How to Eat Before Yoga Class for Peak Performance
by Perri O. Blumberg
Having a full stomach in yoga class is like eating a three-bean salad before a first date: You just don’t want to do it.
“Yoga is a lot of movement, twisting and turning. The last thing you want before a class is a stomachache, cramping, or gas,” says Lisa Hayim, registered dietician and founder of The WellNecessities. But knowing how to fuel up isn’t easy. “Most just don’t know what to eat, period, and many make the mistake of not eating at all, leaving them hungry, starved for energy, and unable to perform at their best,” she adds.
That’s a quick route to a wasted workout. “Without food in the body, toning and muscle growth won’t happen, because the body is in ‘preservation’ mode — it’s not ready to take on new muscles, because it’s too busy trying to provide energy to what you already have,” says Hayim. “As a result, the body taps into your existing muscle, breaking it down. It’s a lose-lose situation.”
To transform things into a slimming win-win, we reached out to top nutritionists and yoga instructors to find out the best strategies for fueling up before hitting the mat.
The ideal fuel is a 200- to 300-calorie snack, consumed up to a half-hour before class, to leave time for digestion before you get your om on. A bigger meal (in the 400- or 500- calorie range) should be eaten two to three hours before class. “[Avoid] meat, heavy foods, or slow-digesting foods with a strong taste two hours before class,” says Mark Balfe-Taylor, director of yoga at TruFusion. “The richer foods may repeat on you while in an unusual shape in class and might be less appealing the second time around!”
Eat This! Tip
“Vegetables can be a great source of carbohydrates for an athlete. But high-fiber ones can cause gas formation, stomach cramping, and ultimately affect performance,” says Hayim. Before a mat session (or any kind of workout), steer clear of foods containing bran, beans and cruciferous veggies.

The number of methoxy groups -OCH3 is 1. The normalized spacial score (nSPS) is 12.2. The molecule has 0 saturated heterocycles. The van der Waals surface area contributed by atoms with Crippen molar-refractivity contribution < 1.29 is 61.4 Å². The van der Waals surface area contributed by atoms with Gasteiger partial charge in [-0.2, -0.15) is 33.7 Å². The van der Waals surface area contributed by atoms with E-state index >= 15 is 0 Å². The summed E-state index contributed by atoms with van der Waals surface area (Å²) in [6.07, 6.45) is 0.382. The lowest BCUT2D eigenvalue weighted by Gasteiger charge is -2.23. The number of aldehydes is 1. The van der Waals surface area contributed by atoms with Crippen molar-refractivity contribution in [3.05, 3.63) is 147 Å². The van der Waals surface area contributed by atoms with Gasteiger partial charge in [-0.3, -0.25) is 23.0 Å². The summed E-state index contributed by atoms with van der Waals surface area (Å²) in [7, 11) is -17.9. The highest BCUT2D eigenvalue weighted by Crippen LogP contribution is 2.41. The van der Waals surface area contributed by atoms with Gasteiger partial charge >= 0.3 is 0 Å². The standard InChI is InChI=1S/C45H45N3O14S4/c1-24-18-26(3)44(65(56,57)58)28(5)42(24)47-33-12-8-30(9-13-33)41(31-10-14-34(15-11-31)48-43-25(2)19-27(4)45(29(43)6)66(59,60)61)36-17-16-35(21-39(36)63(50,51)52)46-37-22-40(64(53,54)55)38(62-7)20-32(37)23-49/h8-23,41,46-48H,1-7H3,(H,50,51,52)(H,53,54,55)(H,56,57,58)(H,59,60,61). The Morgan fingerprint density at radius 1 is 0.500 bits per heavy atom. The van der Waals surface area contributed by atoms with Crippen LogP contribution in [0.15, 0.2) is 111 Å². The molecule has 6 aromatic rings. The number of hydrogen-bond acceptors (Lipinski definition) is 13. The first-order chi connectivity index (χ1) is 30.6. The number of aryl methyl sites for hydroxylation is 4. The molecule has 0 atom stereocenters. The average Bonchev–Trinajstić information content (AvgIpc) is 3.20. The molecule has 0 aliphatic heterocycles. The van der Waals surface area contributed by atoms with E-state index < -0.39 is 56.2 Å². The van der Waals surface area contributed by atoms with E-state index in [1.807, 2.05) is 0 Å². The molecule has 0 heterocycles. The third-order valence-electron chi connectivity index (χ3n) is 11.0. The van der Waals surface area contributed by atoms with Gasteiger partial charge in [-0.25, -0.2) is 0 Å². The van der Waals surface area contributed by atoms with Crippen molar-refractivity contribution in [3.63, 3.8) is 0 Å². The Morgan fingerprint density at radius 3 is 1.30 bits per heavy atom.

Before any workout, stay away from fatty or greasy foods. “Even those with good fat — say, peanut butter or a high-fat yogurt — are absorbed more slowly, and can lead to feeling uncomfortable,” says Hayim. Instead, focus on fast-acting carbohydrates and a bit of lean protein. “The carbohydrates found in fruits and vegetables can directly be turned into glucose, the form of energy your cells need to help you thrive. They can use this energy immediately, providing the boost you need without bloating,” adds Hayim.
Eat This! Tip
Gearing up for power yoga? Try amaranth porridge made with almond milk topped with a handful of nuts and fresh berries. “The porridge (a carb) with nuts (a protein) will provide longer, sustained energy to get you through a power-yoga class than a carb-based snack alone,” says Kayleen St. John, RD, nutritionist at New York City's Natural Gourmet Institute. “Amaranth gets extra points because it’s a complete plant-based protein and high in iron, a mineral many athletes (and women) don't get enough of.”
No, don’t beeline for the packaged stuff at the grocery store; it’s full of sweeteners and chemicals you don’t want. “Preferably, this drink should be natural and without sugar,” says Balfe-Taylor.
Eat This! Tip
Balfe-Taylor’s recipe: Combine one liter of purified water, a teaspoon of sea salt containing minerals (such as pink or grey himalayan), cucumber and a squeeze of lemon or lime. Leave it to soak overnight, and drink it before going about your morning routine. For other delicious infused hydration options, try these 14 Detox Waters That Banish Bloat.
There’s nothing worse than downward-dog-over-a-garbage bin. “Eat as lightly as possible and then consume a good breakfast after class,” says Balfe-Taylor. To break the fast before an early class, opt for half an avocado or a small handful of almonds, preferably raw.
Eat This! Tip
For a snack before a sunrise salutation session, Hayim recommends these power-food combos: A cup of oatmeal with banana or sliced apples; a handful of dried apricots or raisins with ¼ cup soy nuts; or low-fat Greek yogurt with a ½ cup blueberries. Feeling like you need extra oomph to make it through a long power flow? Try any of these 6 Foods That Boost Workout Endurance.
Hayim’s favorite pre-workout snack is a banana protein smoothie. “Every pre-event meal or snack, even yoga, should focus on carbohydrates and fluid,” she says. To make it, combine a banana, a half-cup of spinach, a half-cup of almond milk and a scoop of a plant-based protein powder. “A banana is low in fiber and easily digested and absorbed, in comparison to high-fiber fruits with skin. They’re also a rich source of potassium, which is an excellent electrolyte, essential for fluid balance,” adds Hayim. Though it will give your smoothie a thinner consistency add an extra half-cup water for additional hydration.
Eat This! Tip
It’s extra-important to hydrate before Bikram, a type of yoga done in a very hot room, so try a smoothie that includes green tea, hemp hearts, kale, and a bit of pineapple or mango, suggests St. John. “A hydrating snack like a smoothie is ideal before a sweat-filled Bikram class. Also, this smoothie is packed with antioxidants which may help prevent muscle soreness." For more after-class tips, check out these Best Post-Workout Habits for Muscle Growth!
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